Academic qualifications are based on the traditional classroom learning of a wide variety of subjects and do not necessarily boost your career development. Many students are applying for university with a combination of A-level and vocational qualifications. The points you get from BTECs still count towards your UCAS application.

The purpose of vocational education is to enable learners to acquire the knowledge and skills required by national occupational standards (NOS) in order to perform a particular job. Once the programme is completed, a vocational qualification provides proof to employers that the learner has been adequately trained for a particular workplace.

Vocational qualifications range from entry-level through level 7, which are very similar to other qualification levels.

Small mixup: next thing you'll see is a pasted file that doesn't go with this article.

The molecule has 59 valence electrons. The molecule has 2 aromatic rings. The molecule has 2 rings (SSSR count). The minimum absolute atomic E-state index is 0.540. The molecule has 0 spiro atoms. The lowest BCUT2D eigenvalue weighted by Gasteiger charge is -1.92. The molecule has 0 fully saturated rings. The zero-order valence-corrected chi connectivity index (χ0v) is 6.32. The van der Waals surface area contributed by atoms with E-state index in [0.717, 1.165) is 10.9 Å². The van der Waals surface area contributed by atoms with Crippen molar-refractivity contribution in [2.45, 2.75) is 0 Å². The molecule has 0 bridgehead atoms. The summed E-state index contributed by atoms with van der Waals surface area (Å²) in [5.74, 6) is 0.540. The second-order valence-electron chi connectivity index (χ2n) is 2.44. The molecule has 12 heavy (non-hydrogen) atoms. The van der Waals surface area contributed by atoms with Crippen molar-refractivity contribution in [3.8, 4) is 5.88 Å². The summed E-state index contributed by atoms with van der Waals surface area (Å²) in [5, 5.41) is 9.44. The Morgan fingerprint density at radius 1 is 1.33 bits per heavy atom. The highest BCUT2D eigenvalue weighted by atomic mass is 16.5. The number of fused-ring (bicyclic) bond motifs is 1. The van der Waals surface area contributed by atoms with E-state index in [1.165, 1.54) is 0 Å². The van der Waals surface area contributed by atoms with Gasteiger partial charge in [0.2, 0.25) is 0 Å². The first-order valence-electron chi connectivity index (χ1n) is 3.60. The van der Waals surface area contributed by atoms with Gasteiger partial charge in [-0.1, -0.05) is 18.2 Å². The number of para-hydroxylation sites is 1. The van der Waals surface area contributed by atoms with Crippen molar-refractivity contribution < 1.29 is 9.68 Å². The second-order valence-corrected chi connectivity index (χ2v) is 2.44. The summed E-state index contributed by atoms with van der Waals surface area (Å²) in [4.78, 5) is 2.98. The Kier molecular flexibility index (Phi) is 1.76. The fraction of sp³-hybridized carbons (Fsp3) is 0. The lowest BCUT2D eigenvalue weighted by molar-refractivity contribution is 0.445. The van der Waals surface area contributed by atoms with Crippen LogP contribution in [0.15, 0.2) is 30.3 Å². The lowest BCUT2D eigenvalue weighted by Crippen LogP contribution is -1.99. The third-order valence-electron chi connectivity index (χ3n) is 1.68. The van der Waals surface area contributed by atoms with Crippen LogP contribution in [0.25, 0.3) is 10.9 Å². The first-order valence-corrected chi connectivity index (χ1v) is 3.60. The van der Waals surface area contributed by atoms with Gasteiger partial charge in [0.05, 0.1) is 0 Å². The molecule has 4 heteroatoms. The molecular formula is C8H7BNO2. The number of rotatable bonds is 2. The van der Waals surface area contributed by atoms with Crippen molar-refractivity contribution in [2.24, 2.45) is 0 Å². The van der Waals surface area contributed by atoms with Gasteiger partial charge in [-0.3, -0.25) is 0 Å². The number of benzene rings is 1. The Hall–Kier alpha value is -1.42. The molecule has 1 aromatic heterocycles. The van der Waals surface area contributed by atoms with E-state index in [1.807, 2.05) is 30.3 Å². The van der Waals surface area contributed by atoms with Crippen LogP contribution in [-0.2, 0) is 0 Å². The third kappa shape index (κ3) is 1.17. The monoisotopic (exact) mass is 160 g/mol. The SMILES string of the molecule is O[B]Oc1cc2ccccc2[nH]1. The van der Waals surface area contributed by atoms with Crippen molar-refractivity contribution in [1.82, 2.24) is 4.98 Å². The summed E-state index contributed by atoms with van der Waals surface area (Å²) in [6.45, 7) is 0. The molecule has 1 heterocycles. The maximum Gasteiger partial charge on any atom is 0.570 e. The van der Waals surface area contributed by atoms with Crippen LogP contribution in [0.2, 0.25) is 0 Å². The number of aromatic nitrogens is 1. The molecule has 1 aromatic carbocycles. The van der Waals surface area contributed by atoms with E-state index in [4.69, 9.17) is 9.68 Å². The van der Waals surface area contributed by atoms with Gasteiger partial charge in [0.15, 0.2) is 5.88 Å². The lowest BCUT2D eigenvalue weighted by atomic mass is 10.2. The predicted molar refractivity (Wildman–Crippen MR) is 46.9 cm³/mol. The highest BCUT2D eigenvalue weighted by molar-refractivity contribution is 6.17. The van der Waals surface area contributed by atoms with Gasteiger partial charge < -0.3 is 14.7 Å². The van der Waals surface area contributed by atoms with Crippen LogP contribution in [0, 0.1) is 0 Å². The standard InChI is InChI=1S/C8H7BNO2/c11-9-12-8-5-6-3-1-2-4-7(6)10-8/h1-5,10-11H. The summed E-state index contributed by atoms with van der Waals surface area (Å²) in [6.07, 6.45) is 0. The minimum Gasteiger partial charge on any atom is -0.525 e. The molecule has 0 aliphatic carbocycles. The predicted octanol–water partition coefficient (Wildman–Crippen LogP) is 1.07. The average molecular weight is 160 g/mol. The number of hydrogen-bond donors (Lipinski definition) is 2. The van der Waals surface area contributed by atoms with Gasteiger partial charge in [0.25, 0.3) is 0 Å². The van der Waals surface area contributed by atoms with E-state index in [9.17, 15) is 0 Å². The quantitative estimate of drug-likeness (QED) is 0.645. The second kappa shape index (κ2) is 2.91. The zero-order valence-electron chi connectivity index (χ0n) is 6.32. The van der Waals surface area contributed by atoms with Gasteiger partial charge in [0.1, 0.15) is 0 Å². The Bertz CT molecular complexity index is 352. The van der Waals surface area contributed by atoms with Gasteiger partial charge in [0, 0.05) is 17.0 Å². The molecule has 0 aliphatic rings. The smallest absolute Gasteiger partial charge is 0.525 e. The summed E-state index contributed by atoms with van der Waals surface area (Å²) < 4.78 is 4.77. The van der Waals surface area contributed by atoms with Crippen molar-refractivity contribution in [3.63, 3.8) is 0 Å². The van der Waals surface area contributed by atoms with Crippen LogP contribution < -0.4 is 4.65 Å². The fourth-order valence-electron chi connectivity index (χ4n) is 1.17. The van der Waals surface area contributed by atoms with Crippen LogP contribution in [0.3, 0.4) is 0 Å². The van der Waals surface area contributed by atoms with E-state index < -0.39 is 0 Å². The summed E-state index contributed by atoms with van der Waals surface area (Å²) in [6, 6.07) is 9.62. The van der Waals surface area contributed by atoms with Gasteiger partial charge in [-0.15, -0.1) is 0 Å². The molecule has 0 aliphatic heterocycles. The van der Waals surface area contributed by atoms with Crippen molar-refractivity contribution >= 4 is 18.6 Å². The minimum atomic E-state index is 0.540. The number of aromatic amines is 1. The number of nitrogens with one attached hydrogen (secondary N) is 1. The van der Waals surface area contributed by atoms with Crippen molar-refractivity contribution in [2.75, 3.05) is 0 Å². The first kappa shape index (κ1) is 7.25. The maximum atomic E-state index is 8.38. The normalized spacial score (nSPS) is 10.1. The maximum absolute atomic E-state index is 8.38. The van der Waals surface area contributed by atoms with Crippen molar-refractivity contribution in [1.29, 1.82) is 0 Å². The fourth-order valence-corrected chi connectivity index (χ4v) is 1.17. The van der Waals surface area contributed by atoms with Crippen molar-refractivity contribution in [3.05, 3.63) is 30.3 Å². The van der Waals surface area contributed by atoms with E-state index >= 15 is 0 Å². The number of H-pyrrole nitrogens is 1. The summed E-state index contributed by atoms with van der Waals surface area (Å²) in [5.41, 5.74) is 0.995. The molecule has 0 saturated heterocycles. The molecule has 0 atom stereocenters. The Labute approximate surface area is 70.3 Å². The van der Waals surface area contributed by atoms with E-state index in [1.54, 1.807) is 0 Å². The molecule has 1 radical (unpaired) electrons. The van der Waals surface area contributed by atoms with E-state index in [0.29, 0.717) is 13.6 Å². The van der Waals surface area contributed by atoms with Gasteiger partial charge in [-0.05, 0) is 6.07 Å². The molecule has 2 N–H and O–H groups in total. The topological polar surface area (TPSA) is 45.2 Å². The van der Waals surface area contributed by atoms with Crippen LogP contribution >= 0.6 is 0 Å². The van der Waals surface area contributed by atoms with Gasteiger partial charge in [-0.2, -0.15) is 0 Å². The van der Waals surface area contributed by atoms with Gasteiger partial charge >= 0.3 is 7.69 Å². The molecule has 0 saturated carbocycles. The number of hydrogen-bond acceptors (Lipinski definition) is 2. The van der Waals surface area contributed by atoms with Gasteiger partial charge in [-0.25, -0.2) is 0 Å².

Here are the rough equivalents provided by Amber Rolfe:

Vocational Qualification Grade Equivalents – Source: Reed

GCSE and KS4 Vocational Grades Data 2022 Explained

During the covid-19 pandemic, GCSEs, vocational qualifications and some other exams were assessed without students attending the exam. This resulted in overall grades being higher in 2020 and 2021. That’s why experts don’t recommend comparing 2022 GCSE grades to the previous two years.

The percentage of achieving a “strong pass” – grade 5 is 2.3 points lower in 2022 than it was in 2021 according to Education Hub. And the attainment score (average academic performance of secondary school students) decreased by 2.2 points after 2021 but increased by 2.0 points after 2019.

The University College London has published an article that analyses NRT grades in English and Maths over the years. NRT stands for national reference test that is taken by students a few months before GCSEs. This test is designed to provide data on student ability in a specific year as well as evidence of how performance has changed over time. Even though there is a slight decline in grades compared to 2019, it’s not drastic. However, there is no question that the pandemic had a huge effect on students and their education.